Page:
Have spent little time in hospitals apart from in my childhood and recently for spinal surgery.
Feel in absolutely excellent physical shape with high energy levels every day.
Strong mental balanced and with positive life outlook and general sense of mood and humour.
Am just under two meters tall and slightly under my ideal BMI, but my doctors say all's well.
Recent major surgery and recovery time all on schedule with no negative side effects.
Reaction to any new medications introduced to the body are immediate and powerful.
Metabolism running at peak according recent and regular to heart/liver/blood tests.
General feeling of positive life energy high, and life expectation equally high.
The aging process has taken its time locating me, so I look twenty years younger than I actually am.
Have never been fat, have tried and failed, but I try sometimes anyway, just for the fun of it.
Full head of flowing dreads, healthy glow of Mediterranean sallow skin, sparkling dark eyes.

Most people I know who eat three or four meals a day appear unhealthy to me, prone to gaining weight, they age too fast, you can see the physical changes as they occur, they take all day to recover from a hangover for example, skin can be unhealthy, liver functions problematic as they age, skin too, not to mention hair, nails, bones, etc.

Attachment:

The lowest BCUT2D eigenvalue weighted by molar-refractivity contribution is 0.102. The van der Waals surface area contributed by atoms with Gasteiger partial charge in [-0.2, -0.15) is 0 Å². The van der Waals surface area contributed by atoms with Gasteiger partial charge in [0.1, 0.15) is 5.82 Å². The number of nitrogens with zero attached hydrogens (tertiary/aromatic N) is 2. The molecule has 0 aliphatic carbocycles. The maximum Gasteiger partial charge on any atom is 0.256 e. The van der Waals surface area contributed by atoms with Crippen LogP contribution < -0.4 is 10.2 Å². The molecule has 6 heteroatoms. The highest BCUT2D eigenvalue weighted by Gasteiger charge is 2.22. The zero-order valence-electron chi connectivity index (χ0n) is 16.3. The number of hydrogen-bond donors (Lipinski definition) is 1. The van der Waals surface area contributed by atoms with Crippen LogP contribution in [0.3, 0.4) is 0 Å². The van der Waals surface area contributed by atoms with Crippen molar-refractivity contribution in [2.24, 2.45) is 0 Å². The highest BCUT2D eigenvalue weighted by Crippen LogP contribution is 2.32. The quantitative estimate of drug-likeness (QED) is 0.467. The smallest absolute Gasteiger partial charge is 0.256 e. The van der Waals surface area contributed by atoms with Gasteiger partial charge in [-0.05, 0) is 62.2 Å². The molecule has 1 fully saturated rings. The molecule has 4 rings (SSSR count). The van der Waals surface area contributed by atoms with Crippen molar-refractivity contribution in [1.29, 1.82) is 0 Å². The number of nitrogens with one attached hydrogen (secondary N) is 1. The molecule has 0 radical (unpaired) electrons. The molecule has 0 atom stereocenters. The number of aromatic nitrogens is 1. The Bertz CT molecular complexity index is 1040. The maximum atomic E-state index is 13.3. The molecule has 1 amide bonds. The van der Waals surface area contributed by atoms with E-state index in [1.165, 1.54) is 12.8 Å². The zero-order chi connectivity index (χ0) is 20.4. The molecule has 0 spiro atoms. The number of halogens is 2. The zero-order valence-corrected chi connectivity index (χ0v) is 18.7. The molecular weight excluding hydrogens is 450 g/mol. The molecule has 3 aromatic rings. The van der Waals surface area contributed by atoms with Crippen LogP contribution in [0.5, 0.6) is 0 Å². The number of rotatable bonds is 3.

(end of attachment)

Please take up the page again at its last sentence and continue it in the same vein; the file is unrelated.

I recommend what I call the standard 'frugal diet' for a week or to and gauge for themselves the differences.

As for me, I've no need or intent to change anything: I feel in excellent health for my years and grateful for it all.

Final note: I didn't plan this lifestyle: it just happened by simple trial and error. I found that I had better energy and concentration at school if I didn't eat breakfast, so I quit it because it made me feel tired and unready for the day. A year or so later, lunch went out the window too and for the same reasons, and the result were again good with higher energy levels and peak concentration for learning etc. Not everybody has the same metabolic rate, so this doesn't and cannot work for everybody, certainly not those of an older vintage looking for a successful diet to lose weight. My only diet ever was in trying to gain weight: and I failed.

I'm glad I did too: I doubt my heart would have taken it.

But here I am: a living example of the benefits of a frugal but healthy lifestyle.